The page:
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Egyptian nuclear nonproliferation : the politics of a weak state (March 1994)



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Author: Pugh, Jonathan P.
Subject: National Security Affairs
Publisher: Monterey, California: Naval Postgraduate School;Springfield, Va.: Available from National Technical Information Service
Language: en_US
Call number: ocn640618162
Digitizing sponsor: Naval Postgraduate School, Dudley Knox Library
Book contributor: Naval Postgraduate School, Dudley Knox Library
Collection: navalpostgraduateschoollibrary; fedlink; americana
Notes: some content may be lost due to the binding of the book.

Full catalog record: MARCXML

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Description

Thesis advisor(s): Glenn Robinson

"March 1994."

Thesis (M.A. in National Security Affairs) Naval Postgraduate School, March 1994

Bibliography: p. 113-124

This thesis uses the available literature regarding Egypt's nuclear development program from 1952 to 1981 to show that a weak state faces insurmountable structural restraints from developing nuclear weapons even if motivation and capability are present. According to international security conditions and initial science development in 1952, Egypt should have acquired nuclear weapons by 1970. Presidents Nasir and Sadat undermined the very Egyption agencies they created to develop nuclear weapons technology. A state's international security motives and techology devekopment are necessary but not sufficient conditions for nuclear proliferation. The necessary and sufficient condition is that a state be a strong state, able to extract resources from society and able to enact policies which require societal compliance. Weak state leaders cannot resolve the dilemma of opposing domestic security and international security priorities without constraining their designated state agencies from developing nuclear weapons. United States nuclear nonproliferation policy must consider the political variable of state strength in order to determin the likelihood of proliferation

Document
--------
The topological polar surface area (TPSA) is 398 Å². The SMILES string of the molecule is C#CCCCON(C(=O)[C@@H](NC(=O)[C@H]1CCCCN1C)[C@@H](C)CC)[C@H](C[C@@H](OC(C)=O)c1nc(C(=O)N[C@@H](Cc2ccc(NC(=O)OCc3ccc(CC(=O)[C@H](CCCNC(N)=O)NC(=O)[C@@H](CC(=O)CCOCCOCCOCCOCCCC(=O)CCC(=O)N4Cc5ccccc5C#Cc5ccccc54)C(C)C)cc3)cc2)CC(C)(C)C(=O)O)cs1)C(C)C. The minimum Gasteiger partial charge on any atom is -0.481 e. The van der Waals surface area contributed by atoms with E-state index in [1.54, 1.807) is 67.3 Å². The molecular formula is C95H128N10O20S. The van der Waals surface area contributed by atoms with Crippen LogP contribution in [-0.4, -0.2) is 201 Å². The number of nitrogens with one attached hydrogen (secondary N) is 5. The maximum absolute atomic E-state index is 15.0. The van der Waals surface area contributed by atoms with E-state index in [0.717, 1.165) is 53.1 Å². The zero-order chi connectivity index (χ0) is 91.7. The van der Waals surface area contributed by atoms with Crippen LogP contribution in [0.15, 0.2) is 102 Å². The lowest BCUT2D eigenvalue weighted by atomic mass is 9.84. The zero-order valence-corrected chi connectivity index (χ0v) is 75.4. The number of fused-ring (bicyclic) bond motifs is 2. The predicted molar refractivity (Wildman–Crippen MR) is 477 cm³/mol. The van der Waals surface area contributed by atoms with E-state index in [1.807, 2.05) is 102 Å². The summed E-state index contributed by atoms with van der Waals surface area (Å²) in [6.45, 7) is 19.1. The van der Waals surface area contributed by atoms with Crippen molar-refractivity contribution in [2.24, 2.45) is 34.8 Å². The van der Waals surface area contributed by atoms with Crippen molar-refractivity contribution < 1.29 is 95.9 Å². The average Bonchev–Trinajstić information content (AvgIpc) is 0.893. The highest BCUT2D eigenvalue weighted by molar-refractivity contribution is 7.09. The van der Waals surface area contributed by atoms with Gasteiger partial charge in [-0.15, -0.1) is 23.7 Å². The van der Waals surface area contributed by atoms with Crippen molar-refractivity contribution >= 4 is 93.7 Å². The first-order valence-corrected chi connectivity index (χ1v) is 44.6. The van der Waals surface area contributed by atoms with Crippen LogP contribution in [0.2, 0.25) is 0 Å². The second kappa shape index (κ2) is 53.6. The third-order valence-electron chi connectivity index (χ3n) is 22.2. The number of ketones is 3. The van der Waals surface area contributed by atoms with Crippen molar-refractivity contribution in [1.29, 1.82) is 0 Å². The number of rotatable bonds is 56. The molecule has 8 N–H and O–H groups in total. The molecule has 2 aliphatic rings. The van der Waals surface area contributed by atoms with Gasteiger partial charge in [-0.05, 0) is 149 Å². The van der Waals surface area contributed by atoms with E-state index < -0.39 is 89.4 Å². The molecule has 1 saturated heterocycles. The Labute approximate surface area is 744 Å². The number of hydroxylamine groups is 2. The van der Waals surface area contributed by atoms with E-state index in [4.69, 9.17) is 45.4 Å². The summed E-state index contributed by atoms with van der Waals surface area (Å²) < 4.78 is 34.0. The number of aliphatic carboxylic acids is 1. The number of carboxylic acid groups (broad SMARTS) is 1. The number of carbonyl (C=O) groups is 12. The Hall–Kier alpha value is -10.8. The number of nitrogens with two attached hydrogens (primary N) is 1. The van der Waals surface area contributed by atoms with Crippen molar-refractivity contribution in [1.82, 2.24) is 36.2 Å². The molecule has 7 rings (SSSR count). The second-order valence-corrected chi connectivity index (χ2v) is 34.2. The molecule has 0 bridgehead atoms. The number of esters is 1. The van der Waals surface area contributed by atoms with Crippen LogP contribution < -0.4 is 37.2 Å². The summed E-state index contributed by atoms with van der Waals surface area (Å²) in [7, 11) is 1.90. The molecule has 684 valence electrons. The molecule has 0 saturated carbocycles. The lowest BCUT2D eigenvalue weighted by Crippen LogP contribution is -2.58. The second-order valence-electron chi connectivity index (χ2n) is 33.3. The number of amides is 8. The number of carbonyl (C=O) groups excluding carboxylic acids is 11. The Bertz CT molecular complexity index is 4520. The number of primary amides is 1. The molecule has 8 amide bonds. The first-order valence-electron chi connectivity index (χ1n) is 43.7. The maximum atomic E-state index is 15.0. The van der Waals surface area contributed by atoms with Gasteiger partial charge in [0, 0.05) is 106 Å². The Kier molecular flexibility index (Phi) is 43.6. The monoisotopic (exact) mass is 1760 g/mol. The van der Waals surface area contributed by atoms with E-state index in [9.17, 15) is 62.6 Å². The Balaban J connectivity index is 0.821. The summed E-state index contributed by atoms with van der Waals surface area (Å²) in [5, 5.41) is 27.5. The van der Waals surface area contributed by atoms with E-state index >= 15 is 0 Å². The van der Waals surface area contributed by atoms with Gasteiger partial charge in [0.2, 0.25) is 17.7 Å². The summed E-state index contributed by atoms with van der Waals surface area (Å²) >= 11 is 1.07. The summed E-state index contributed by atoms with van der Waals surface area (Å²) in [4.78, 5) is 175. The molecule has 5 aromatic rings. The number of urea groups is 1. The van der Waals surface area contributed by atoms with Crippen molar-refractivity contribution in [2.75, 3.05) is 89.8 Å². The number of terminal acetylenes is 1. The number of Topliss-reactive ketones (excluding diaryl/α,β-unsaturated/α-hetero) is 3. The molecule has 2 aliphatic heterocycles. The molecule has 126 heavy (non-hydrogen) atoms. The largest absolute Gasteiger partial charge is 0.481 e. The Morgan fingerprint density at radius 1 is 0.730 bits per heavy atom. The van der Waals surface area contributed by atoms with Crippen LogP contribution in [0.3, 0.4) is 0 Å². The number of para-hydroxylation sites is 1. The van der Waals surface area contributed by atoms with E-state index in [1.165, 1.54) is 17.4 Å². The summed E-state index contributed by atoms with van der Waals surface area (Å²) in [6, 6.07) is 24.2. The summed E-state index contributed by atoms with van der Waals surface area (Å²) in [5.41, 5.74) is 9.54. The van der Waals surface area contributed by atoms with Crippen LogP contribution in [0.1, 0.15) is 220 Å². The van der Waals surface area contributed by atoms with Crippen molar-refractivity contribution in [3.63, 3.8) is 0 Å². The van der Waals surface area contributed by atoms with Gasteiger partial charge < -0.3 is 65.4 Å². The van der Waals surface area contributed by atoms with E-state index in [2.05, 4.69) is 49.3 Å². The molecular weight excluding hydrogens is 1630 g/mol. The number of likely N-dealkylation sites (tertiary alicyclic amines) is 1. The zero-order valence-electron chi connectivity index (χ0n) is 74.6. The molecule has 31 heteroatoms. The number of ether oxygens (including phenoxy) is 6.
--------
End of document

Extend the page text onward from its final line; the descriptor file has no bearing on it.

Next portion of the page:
US Army (USA) author


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